Posted by: Gregory | April 20, 2015

Traveller impressions of Porirua

My French is incredibly rusty, but I did manage to get a strong sense out of this French travellers’ blog post before looking up a translation.

On est un peu déconcertés par la situation mais il semblerait bien que la gare soit située bien loin du centre ville et des quartiers résidentiels. Encore une fois, on se rend compte du côté indispensable de la voiture dans le pays.

When you first arrive at Porirua station, you’re left with a bit of a hike to the town centre. After crossing the stream, you’re greeted by a reasonably large parking lot. Not at all inviting. This reminded the travellers just how much of a car dependency New Zealand has created.

While this may seem perfectly fine to the local who does a weekly shop and typically makes the road commute day after day, just wanting it to go as fast as possible, this is off-putting to tourists and suppresses walking, often as a vicious circle. Sometimes we need a reminder that cars are just tools and not always the best tool for a job.

[tweet https://twitter.com/WalkableDFW/status/587929813995782145]

Coming back to the traveller blog:

On ne va pas se le cacher : ce n’est pas très folichon, et au final, on en fait vite le tour. Nous décidons du coup de nous aventurer un peu plus loin et partons en direction d’un lagon, repéré la veille sur internet par Mickaël. Et pour se faire, quoi de mieux que de prendre l’unique chemin pédestre qui y mène, à savoir juste à côté de l’autoroute ! Et oui, le piéton n’est vraiment pas prioritaire chez les Kiwis !

29MAR2015_007

Coucou les voitures à 100km/h !

I had to look up folichon since Google’s translation failed on it. It wasn’t a fun walk, although I’m not sure which part of the walk she’s referring to, or even the town centre, since they’re heading off to Aotea Lagoon in the next sentence, and quickly mocking the footpath along the SH1. She’s right in that Kiwis don’t really prioritise pedestrians.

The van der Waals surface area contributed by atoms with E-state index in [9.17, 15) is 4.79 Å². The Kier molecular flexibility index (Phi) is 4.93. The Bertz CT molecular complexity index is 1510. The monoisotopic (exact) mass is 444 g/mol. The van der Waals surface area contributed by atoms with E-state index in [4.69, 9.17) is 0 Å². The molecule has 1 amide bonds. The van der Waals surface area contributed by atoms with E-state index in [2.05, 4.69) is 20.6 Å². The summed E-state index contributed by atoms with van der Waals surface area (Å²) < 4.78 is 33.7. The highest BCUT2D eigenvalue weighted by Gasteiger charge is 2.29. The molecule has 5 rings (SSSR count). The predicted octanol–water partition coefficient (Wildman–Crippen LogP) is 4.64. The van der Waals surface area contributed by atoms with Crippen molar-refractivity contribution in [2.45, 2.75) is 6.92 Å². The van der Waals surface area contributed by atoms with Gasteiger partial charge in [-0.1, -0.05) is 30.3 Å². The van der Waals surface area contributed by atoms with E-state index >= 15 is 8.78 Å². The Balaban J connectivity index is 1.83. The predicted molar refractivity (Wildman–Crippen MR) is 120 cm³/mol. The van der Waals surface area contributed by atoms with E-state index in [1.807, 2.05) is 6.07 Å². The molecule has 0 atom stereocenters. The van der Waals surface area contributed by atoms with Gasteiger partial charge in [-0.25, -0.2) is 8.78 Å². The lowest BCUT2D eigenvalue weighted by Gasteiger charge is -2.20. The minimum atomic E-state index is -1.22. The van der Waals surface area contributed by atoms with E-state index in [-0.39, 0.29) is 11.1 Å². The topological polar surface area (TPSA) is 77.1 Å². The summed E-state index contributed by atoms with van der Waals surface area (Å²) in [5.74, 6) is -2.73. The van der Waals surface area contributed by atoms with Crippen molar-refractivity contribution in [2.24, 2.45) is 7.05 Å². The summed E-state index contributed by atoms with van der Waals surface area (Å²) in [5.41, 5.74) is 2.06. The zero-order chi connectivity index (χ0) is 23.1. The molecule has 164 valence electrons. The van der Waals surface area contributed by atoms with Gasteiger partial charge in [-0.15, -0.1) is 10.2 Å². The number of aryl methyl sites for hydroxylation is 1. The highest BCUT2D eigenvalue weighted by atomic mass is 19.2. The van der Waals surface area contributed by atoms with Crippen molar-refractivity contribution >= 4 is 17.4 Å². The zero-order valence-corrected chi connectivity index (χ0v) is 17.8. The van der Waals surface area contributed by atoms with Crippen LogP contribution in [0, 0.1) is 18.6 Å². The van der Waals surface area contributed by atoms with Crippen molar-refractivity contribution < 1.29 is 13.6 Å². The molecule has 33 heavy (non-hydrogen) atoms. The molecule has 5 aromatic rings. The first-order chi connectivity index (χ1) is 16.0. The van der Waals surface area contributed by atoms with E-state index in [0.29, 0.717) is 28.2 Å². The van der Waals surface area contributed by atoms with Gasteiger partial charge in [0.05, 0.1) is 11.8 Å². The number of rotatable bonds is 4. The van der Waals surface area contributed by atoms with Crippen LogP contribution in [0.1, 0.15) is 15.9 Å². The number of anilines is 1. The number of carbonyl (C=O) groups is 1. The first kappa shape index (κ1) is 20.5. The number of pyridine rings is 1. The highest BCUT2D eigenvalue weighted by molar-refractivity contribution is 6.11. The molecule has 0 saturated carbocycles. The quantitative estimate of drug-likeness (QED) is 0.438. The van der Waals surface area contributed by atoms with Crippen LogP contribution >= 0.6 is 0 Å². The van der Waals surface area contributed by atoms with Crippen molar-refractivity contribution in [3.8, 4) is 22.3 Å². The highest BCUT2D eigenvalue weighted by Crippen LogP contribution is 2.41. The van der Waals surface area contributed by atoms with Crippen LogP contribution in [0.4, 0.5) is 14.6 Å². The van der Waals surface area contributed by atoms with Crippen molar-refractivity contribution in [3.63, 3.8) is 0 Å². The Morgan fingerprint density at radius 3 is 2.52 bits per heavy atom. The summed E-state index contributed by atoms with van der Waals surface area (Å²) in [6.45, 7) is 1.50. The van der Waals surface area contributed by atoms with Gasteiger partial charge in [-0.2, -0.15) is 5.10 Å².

I can only assume that the path they took was similar to this one.

From Porirua station, it’s about a half hour walk to the lagoon, with some of it quite exposed to the elements. There’s a roughly equivalent walking journey between Paremata Station and the lagoon, differing by a couple hundred metres, but no less exposed.

For those less inclined to walk, bus route 236 connects the lagoon with both Porirua and Paremata stations, although the route varies through the day and through the week. Be sure to study the schedule before depending on a bus to access the lagoon.

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Responses

  1. Thanks for the mention! 🙂 And you are right, the first path is the exact one we took to get to the lagoon! Kinda scary when you’re on foot and walk right next to the SH1, but we eventually made it through!

    • I don’t think I’ve ever seen anyone on that path, but I’ve seen walkers and runners along SH2 between Wellington and Petone.


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